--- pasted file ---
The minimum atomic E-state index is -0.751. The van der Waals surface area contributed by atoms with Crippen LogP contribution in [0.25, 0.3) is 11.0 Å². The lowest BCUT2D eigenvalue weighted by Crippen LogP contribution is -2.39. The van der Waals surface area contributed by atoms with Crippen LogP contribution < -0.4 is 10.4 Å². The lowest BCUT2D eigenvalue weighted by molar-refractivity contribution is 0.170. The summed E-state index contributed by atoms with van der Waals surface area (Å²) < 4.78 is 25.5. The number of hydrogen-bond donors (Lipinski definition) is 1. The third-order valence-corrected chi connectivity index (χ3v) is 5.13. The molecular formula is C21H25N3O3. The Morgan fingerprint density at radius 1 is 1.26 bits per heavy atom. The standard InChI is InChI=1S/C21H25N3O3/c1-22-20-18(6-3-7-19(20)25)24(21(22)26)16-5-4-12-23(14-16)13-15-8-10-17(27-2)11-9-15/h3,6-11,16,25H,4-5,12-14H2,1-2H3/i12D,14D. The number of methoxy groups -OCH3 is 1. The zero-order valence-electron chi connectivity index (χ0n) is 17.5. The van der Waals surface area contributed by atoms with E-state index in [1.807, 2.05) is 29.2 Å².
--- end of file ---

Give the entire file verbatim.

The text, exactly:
The minimum atomic E-state index is -0.751. The van der Waals surface area contributed by atoms with Crippen LogP contribution in [0.25, 0.3) is 11.0 Å². The lowest BCUT2D eigenvalue weighted by Crippen LogP contribution is -2.39. The van der Waals surface area contributed by atoms with Crippen LogP contribution < -0.4 is 10.4 Å². The lowest BCUT2D eigenvalue weighted by molar-refractivity contribution is 0.170. The summed E-state index contributed by atoms with van der Waals surface area (Å²) < 4.78 is 25.5. The number of hydrogen-bond donors (Lipinski definition) is 1. The third-order valence-corrected chi connectivity index (χ3v) is 5.13. The molecular formula is C21H25N3O3. The Morgan fingerprint density at radius 1 is 1.26 bits per heavy atom. The standard InChI is InChI=1S/C21H25N3O3/c1-22-20-18(6-3-7-19(20)25)24(21(22)26)16-5-4-12-23(14-16)13-15-8-10-17(27-2)11-9-15/h3,6-11,16,25H,4-5,12-14H2,1-2H3/i12D,14D. The number of methoxy groups -OCH3 is 1. The zero-order valence-electron chi connectivity index (χ0n) is 17.5. The van der Waals surface area contributed by atoms with E-state index in [1.807, 2.05) is 29.2 Å².